Karen Lin, Contributing Photographer

In a Thursday panel, University leaders outlined the layers of public health precautions Yale will take for the fall semester, designed to limit coronavirus infections to no more than five percent of the student body throughout the 180-day period.

Last spring, the University announced plans for a fall semester that would more closely resemble a standard term and said that the semester would be between “10 and 90 percent normal.” Since then, ninety-six percent of students and about 90 percent of faculty and staff are fully immunized against COVID-19. But due to the emergence of the highly transmissible Delta variant, the University has added in testing, contact tracing and masking protocols, as well as restricted social gatherings. 

On Thursday, one day before Yale welcomed the first-year class to campus, University President Peter Salovey held a town hall with Yale’s health and safety leaders to explain just how typical the fall term might be and comment on additional COVID-19 possibilities for the semester. 

“What we’ve really learned in the past year and a half is that the decisions that we make, as individuals and as communities, have a huge impact on how these viruses spread,” said Linda Niccolai, epidemiology professor and head of Yale’s contact tracing program. “It’s so clear that our individuals and collective decisions make a huge difference.”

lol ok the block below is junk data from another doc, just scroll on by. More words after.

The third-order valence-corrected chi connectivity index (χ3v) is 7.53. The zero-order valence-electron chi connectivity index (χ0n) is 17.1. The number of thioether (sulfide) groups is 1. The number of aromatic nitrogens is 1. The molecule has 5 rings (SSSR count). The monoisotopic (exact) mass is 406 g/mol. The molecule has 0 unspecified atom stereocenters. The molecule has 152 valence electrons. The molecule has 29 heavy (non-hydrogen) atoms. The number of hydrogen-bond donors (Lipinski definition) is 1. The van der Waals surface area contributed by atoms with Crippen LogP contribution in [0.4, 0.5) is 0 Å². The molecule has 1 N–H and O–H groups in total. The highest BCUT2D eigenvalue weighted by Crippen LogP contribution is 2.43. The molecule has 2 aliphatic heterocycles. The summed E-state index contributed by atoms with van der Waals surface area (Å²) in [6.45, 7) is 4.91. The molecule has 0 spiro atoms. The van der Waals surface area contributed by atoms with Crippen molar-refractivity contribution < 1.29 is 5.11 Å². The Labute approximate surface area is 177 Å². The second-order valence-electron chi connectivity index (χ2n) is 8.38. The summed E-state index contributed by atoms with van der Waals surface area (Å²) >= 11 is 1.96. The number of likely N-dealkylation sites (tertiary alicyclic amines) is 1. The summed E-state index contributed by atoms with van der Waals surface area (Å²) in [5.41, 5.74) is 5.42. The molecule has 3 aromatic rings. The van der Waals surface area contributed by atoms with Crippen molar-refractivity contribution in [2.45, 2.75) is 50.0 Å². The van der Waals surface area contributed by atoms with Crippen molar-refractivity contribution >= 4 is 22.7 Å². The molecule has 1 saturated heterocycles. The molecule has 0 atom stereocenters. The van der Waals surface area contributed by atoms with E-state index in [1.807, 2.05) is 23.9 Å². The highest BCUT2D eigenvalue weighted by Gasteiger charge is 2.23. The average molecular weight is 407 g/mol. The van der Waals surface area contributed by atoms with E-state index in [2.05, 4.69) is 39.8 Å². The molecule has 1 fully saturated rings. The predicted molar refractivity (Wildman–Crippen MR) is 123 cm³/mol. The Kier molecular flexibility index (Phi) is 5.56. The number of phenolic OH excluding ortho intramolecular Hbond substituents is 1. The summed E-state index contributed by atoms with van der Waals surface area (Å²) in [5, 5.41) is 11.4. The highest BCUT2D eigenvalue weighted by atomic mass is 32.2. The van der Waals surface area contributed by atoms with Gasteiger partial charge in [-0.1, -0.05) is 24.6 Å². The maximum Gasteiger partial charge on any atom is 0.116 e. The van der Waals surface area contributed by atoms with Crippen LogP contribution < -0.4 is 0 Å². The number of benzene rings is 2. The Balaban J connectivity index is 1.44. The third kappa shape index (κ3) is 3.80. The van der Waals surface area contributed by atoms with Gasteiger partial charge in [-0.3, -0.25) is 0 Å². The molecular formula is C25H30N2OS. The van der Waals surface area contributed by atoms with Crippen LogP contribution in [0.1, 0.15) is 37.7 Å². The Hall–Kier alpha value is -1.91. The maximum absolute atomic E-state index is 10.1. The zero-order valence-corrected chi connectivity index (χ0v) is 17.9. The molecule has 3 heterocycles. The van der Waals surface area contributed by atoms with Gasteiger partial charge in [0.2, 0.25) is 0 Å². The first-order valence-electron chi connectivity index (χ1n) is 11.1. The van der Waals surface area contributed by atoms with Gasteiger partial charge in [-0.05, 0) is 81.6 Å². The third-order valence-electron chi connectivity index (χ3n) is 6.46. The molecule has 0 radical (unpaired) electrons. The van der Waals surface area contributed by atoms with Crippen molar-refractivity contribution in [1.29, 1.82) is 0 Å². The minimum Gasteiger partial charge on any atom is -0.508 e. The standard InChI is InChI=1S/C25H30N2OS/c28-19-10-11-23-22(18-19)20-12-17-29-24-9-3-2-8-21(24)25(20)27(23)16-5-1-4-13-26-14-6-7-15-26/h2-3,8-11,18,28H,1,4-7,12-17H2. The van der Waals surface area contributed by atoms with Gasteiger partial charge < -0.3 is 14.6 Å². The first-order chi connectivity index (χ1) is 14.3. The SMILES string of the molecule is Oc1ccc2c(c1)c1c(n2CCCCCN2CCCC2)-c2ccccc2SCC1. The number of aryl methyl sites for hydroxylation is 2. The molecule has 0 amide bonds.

The University’s current protocol requires in-person classes, in which vaccinated faculty members can remove masks if they maintain a 12-foot distance from students, as well as weekly testing for vaccinated individuals throughout the month of September. Unvaccinated individuals must continue with twice-weekly asymptomatic screening throughout the semester.  Approximately three percent of the University population received an exemption to the mandate for medical or religious reasons.

Three of Yale’s public health professors created mathematical models of what public health interventions would keep less than five percent of the student body from contracting COVID-19 during the semester, Epidemiology Professor Albert Ko said. With the country likely at “the peak of the Delta wave,” the University decided to keep up its asymptomatic screening program for the first month of school and reinstated its masking policy to limit asymptomatic breakthrough spread, Ko explained.